The following text is taken from Front Magazine, vol. VII, no. 3, p. 12, January/February 1996:
Over the past years Hayley Newman has produced a series of performances using microphones to amplify physical gestures. Her work has included a kiss in which a microphone was passed from mouth to mouth, the resulting sound amplified throughout the room. For Front Gallery the amplification is not aural but physically extends the singularity of her presence as a performer. A crowd will be gathering while Newman walks the streets of Vancouver; a video will document and slide projection of this gathering will make up the installation in the gallery.
She writes: “The performer in all his or her social representations is the object that creates the crowd… I want to try and reverse the equation by making a piece in which the majority (the crowd) become the viewed. …The crowd performs nakedly, that is without the fixed space of the institution to frame it… I am interested in the subtle meeting ground between reality and artifice – how a staged event can take place within an uncontrollable environment.”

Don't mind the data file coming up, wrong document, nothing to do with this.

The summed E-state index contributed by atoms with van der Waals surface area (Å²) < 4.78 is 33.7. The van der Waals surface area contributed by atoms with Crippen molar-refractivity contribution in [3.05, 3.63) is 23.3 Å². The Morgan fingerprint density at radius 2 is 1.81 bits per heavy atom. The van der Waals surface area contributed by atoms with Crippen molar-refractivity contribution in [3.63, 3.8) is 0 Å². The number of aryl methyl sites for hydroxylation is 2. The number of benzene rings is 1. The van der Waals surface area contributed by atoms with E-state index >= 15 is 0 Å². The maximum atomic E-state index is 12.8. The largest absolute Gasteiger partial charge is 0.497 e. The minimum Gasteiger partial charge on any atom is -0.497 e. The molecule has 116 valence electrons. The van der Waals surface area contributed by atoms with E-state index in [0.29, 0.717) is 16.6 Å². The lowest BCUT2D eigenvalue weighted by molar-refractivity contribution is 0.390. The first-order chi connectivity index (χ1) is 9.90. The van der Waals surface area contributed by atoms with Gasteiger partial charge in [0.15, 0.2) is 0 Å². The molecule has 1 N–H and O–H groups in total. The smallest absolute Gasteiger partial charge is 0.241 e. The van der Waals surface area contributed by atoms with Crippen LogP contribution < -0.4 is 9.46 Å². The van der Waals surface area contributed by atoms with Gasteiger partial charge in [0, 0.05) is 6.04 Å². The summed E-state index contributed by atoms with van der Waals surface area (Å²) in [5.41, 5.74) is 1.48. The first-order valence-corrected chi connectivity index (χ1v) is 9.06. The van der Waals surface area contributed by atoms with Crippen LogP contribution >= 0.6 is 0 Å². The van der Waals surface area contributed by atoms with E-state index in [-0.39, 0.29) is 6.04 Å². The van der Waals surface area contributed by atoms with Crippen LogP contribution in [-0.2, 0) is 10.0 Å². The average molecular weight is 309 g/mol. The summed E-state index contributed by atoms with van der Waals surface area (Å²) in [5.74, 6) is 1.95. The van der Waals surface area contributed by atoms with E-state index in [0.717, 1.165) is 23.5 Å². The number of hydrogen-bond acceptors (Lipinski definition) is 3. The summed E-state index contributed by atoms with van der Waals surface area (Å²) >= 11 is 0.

The impetus for the gathering of the crowd in Newman’s piece is unspecified and emphasizes the character of the crowd as a dynamic, self-determining organism. Bringing it back into the gallery it will place the crowd in the position usually occupied by the celebrated individual.
Based in London, Great Britain, Hayley Newman has shown and performed in the Czech Republic, Germany, Holland and Great Britain. This is her first show in North America.
Supported by the British Council.
A description on the former Western Front website, a Hayley Newman quote, reads, “‘Invisible Crowds’ is a piece in which I wanted to try to get away from my own presence as a performer in my own work but to still make a performative piece. I basically wanted to question my position as a performer. I did not want to fall into the performer-audience role, but to break out of that compound. I think that that polarity directs a lot of performance artists: It is easy to market, it is easy to do it, people pay to see it—the work justifies itself within that framework. What is actually more interesting is work that does not justify itself in terms of commerce or market. Whether the piece does that or not is debatable, the importance is that the intention was to question the individualistic role of the artist.’”